There is much more interpretation with outdoor climbing, judging angles, friction and body tension because nothing is designed as a hold.
The most challenging aspect of outdoor climbing is often getting to the crag and getting off the top. We have a wide range of options for close to car climbs and abseiling off climbs (rather than walking off).
Sea Pig is our lively multi-person sailing boat. She flies up to four sails, making her fast yet stable and great fun. She is built for adventure sailing in a small boat.
Arethusa is a Topper Omega and designed to teach racing dinghy sailing. She can and does capsize which is part of the fun
Both boats are great for people with a visual impairment because they are multi crewed and have lots of roles. It’s quite possible for a visually impaired person to do all roles including steering - you steer to the wind direction.
Some actvivities rely on being able to perceive enough infomation to follow a straight course. Typically these are actvities that are solo in thir nature. Those who love being self reliant in their own craft will really enjoy these options.
Where to go and how to navigate other water users is achived by various methods, Including radio instruction, following our bright yellow lead canoes or flags on the powerboat
Canoe sailing is primarily a solo sport - although a guide can be on board to get you started, but you will probably want to kick them out pretty soon because they slow the boat down!
Canoe sailing is independent, responsive and lively with low chance of capsize. The controls all come back to a single board that can be fitted with different tactile symbols for each function.
Canoe sailing is best with some vision so you can tell you are on course and be given a new course to avoid hazards and other water users through the radio. Typically it will be the likes of “sun on your left side” or “down the lake” (where the horizon drops significantly)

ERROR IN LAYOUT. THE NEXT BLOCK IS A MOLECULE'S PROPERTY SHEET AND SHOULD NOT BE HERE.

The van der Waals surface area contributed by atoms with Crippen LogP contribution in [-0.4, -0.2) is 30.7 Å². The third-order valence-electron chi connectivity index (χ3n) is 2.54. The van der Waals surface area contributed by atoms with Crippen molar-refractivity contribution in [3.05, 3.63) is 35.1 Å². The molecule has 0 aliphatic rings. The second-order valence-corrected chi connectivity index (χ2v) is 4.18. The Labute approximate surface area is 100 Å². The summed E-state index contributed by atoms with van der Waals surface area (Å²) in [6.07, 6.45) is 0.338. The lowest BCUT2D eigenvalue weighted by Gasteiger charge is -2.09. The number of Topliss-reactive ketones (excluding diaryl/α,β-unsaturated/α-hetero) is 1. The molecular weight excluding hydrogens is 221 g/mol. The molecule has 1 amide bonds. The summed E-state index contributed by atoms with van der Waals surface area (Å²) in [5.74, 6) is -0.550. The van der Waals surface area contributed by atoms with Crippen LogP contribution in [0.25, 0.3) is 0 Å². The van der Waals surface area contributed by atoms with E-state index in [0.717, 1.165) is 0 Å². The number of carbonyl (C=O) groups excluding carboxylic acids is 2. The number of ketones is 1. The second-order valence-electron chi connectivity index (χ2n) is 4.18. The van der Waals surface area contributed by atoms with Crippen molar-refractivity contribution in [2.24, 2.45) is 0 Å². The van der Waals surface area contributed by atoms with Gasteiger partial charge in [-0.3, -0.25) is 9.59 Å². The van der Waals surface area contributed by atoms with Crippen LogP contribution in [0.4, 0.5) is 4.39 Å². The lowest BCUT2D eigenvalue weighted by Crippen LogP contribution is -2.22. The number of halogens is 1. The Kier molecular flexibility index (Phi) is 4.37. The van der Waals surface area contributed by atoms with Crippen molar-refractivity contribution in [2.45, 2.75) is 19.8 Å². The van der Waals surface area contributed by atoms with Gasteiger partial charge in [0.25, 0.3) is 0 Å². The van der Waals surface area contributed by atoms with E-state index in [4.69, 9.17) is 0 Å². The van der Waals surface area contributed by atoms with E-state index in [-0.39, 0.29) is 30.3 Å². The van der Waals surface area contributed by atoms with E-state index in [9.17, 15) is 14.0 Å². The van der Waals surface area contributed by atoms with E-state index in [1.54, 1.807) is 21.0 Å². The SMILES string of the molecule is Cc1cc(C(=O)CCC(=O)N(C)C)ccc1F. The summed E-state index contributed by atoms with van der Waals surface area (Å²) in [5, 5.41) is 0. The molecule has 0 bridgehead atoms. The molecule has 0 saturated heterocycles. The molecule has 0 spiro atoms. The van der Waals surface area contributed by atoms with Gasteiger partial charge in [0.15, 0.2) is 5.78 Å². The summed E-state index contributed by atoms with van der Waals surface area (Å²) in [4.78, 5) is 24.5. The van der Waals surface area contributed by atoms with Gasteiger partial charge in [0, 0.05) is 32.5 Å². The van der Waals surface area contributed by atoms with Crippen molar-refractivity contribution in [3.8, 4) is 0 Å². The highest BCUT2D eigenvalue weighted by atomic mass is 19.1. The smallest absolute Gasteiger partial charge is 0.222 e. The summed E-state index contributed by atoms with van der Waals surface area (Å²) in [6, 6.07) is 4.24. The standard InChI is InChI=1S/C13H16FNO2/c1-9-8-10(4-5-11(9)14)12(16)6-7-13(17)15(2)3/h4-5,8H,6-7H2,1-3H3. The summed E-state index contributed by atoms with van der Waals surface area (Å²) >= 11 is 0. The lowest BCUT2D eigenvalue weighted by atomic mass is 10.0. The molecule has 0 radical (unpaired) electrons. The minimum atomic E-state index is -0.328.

Solo canoeing is an advanced technique allowing the efficient (not exahusting) and effective (not vulnerable to wind or flow) use of a canoe by a single person.
This is for those with some doubles paddling experience and has a steep early learning curve.
Solo canoeing has some special benefits:
It allows a couple to paddle more safely with two canoes looking after each other for open water or river paddling.
It makes for a more nimble and connected paddling experience on moving water.
Solo canoes can carry a lot more barbeque and camping kit than a shared double.
There are two types of activities we have put to the bottom of the page:
Those where the activitie’s primary point is looking at the view
Those where you must be capable of being fully independent in an emergency where you could be seperated from a guide and leadership following a capsize. We can build a safety system around your needs but it can be prohibitively expensive with a dedicated safety boat shadowing you.
We primarily use Freedom as a enabler for other activites like sailing and longer distance canoeing.
Her other fantastic role is providing people with limited mobility or a specialist wheelchair access to the water. Using ‘Freedom” as an activty in itself is mostly about looking at the view - which may not suit our clients with a visual impairment.
Open canoeing on a river is the ultimate canoeing experience as you are drawn inexorably towards the sea. Navigating the rocks, bends and flow of the moving water.
Typically these journeys are paddled tandem to provide plenty of power and direction. This means a sighted guide can be placed in each boat if needed. You do need to be self sufficent to manoeuver in the water, see and catch a rope and avoid obstacles and hazards if you are seperated from your partner after a capsize.